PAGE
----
Navigation Links
Regulation of cell proliferation by the OGF-OGFr axis is dependent on nuclear localization signals
Date:4/22/2009

This release is available in Chinese.

Researchers at The Pennsylvania State University College of Medicine, Hershey, Pennsylvania have discovered that the efficacy of the Opioid Growth Factor (OGF, [Met5]-enkephalin), a clinically important antitumor agent, is dependent on nucleocytoplasmic translocation and reliant on the integrity of nuclear localization signals in the OGF receptor (OGFr). This discovery, reported in the May 09 issue of Experimental Biology and Medicine, provides new insights into the mechanism of an important endogenous system that serves as a tonically active, constitutively expressed, inhibitory regulator of DNA synthesis. This valuable information not only may contribute to understanding the etiology and pathogenesis of diseases related to this native biological system, but to the development of new agents that will enhance effectiveness in treatment.

Previous immunohistochemical and immunoelectron microscope studies have detected OGF and OGFr in both the cytoplasmic and the nuclear compartments. The OGF-OGFr axis is known to regulate cell proliferation by modulating cyclin dependent kinase inhibitors, resulting in a retardation of cells at the G1-S interface of the cell cycle. To address the question of the location and temporal relationships of OGFr nucleocytoplasmic trafficking, a probe of OGFr fused to green fluorescent protein (eGFP) was constructed. Experiments with a human cancer cell, a squamous cell carcinoma of the head and neck, revealed that translation of OGFr required approximately 5 hours, and transit into the nucleus took 8 hours; OGFr remained in the nucleus for up to 8 days. Transport through the nuclear pore and repression of cell proliferation required two of the three nuclear localization signals (NLS) in OGFr. These results show that the pathway for regulating the cell cycle by the OGF-OGFr complex involves the shuttling of the peptide-receptor complex from the cytoplasm to the nucleus, as well as transport receptors.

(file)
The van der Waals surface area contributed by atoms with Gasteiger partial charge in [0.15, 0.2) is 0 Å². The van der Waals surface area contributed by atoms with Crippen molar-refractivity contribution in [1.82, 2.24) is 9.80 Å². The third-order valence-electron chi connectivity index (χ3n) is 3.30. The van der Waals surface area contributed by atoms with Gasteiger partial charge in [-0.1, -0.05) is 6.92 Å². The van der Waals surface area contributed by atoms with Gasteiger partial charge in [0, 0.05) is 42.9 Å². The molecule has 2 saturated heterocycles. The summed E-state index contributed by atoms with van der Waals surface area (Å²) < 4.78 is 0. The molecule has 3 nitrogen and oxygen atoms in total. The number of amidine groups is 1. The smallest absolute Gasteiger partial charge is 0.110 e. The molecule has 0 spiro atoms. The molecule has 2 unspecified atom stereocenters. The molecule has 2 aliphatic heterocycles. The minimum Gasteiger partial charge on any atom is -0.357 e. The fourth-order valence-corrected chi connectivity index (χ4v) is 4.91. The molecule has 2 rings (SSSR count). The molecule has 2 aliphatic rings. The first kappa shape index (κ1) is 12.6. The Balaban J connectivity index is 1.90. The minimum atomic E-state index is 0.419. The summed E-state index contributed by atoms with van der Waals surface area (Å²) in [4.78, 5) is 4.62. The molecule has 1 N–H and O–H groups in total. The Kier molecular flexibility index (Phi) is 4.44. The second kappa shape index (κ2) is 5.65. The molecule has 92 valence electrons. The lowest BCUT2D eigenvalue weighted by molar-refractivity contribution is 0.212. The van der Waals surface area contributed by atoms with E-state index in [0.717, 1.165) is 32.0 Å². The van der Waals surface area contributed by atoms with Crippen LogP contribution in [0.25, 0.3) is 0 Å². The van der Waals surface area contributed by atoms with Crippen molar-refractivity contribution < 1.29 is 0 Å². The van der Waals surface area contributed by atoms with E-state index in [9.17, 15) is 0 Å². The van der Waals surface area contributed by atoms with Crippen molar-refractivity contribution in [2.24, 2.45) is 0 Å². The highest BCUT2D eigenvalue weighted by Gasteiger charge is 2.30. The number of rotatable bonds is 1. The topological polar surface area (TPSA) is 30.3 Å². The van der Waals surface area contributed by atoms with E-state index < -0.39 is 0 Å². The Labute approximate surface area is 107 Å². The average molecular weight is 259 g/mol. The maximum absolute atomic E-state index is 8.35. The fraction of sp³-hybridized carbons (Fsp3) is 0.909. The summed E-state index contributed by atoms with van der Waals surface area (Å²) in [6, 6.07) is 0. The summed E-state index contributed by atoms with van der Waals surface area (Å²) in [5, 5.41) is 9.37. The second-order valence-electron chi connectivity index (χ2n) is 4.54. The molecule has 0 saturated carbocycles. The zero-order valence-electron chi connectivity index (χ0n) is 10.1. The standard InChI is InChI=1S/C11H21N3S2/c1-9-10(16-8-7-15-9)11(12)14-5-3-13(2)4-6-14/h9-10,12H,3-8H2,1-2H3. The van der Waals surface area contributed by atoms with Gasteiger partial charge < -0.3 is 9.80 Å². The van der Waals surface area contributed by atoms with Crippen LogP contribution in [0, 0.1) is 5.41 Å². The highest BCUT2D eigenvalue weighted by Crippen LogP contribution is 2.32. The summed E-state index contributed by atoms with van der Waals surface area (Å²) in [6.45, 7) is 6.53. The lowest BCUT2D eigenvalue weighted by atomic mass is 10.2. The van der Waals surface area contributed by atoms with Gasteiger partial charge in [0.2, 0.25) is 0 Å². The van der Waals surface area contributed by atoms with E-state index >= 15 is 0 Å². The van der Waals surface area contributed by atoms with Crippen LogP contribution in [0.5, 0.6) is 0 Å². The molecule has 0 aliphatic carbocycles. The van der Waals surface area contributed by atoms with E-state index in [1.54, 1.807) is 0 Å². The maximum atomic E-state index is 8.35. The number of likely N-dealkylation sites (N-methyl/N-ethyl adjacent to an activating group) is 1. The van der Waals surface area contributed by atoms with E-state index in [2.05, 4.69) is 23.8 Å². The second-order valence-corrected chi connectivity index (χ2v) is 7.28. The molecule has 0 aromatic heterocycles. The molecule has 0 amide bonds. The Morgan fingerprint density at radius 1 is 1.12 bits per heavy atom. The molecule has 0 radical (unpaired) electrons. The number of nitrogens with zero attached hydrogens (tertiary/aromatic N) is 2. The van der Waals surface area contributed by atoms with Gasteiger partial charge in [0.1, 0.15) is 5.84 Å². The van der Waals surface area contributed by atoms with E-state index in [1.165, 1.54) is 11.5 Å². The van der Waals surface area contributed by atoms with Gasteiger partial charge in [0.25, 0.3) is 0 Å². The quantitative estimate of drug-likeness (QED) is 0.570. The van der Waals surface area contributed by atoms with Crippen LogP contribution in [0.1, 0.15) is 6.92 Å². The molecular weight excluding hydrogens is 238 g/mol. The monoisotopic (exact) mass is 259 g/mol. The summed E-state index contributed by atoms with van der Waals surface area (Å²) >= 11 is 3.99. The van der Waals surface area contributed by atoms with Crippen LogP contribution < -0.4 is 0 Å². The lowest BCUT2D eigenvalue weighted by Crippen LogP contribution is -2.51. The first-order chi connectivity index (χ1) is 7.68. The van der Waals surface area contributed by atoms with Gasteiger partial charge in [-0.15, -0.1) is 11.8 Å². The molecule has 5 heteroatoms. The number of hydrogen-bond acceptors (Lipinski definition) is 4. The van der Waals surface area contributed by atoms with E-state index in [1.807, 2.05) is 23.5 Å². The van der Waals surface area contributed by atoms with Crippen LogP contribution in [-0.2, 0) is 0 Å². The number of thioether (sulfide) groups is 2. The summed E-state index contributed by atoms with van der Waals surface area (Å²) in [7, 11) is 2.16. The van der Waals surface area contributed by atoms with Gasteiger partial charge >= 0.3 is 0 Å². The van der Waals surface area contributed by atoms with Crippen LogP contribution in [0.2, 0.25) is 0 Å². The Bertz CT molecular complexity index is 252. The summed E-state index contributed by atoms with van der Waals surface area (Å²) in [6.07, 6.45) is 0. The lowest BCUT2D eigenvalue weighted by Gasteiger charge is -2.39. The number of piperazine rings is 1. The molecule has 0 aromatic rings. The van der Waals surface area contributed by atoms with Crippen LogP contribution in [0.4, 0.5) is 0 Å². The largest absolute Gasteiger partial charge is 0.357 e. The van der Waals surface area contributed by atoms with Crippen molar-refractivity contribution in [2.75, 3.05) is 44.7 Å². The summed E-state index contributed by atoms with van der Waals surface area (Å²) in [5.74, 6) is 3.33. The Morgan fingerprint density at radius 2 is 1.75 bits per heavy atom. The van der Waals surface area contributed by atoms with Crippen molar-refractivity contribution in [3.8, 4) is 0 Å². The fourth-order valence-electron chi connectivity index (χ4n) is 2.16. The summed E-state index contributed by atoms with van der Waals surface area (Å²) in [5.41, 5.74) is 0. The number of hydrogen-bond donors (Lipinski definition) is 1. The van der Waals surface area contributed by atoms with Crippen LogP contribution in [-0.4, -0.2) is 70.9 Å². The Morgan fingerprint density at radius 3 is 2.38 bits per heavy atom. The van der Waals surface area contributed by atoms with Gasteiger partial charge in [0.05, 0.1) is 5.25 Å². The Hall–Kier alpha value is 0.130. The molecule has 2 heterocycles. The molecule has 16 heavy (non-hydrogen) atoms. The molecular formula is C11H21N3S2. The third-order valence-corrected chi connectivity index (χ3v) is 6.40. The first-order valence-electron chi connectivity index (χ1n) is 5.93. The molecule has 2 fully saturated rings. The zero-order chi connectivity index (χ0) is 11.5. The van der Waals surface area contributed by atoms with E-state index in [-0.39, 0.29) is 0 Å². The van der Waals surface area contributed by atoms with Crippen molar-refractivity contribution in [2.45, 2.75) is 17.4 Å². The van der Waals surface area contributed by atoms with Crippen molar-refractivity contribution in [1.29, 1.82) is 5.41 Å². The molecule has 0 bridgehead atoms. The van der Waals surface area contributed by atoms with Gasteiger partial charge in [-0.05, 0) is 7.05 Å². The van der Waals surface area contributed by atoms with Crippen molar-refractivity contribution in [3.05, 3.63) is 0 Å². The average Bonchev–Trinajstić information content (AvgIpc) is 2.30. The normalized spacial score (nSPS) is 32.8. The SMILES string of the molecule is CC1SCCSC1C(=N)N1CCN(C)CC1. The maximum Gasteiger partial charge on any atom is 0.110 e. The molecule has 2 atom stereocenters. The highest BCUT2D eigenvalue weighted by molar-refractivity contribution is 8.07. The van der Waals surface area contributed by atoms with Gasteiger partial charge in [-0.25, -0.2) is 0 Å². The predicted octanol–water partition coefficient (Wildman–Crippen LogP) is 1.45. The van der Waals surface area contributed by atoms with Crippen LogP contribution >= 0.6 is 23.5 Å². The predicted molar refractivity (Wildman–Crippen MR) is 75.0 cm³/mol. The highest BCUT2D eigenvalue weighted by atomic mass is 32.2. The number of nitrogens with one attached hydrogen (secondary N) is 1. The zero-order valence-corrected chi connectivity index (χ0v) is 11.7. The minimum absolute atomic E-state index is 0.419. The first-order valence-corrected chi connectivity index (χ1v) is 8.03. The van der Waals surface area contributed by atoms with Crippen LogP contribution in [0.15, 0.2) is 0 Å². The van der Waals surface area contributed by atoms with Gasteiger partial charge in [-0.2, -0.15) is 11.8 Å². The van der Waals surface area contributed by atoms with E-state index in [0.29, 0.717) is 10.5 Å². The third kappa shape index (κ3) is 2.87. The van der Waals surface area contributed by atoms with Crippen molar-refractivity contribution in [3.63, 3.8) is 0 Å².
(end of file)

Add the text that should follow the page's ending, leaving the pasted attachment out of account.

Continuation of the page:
The research team was comprised of Dr. Ian S. Zagon, Distinguished University Professor, and Dr. Patricia J. McLaughlin, Professor, along with a postdoctoral fellow Dr. Fan Cheng, in the Department of Neural & Behavioral Sciences. Drs. Zagon and McLaughlin discovered the growth related activity of endogenous opioids, identified OGF as the specific peptide, cloned and sequenced OGFr, and collaborated on demonstrating the remarkable properties of these native peptides in a variety of clinical studies. OGF has proven successful in a Phase I clinical, trial, and Phase II trials for pancreatic cancer and squamous cell carcinoma of the head and neck are in progress. Co-author Dr. McLaughlin states: "Given the extraordinary biological control of the cell cycle by the OGF-OGFr axis, it may be envisioned that either a loss or a gain in transport shuttling pathways could contribute to the onset and progression of disease." Dr. Zagon adds that "The clinical implications of the study speak to whether changes in nucleocytoplasmic machinery related to the OGF-OGFr axis, part of the body's own machinery governing physiological processes, may be involved with understanding the etiology and pathogenesis of human disease, as well as the basis for the treatment of human disorders."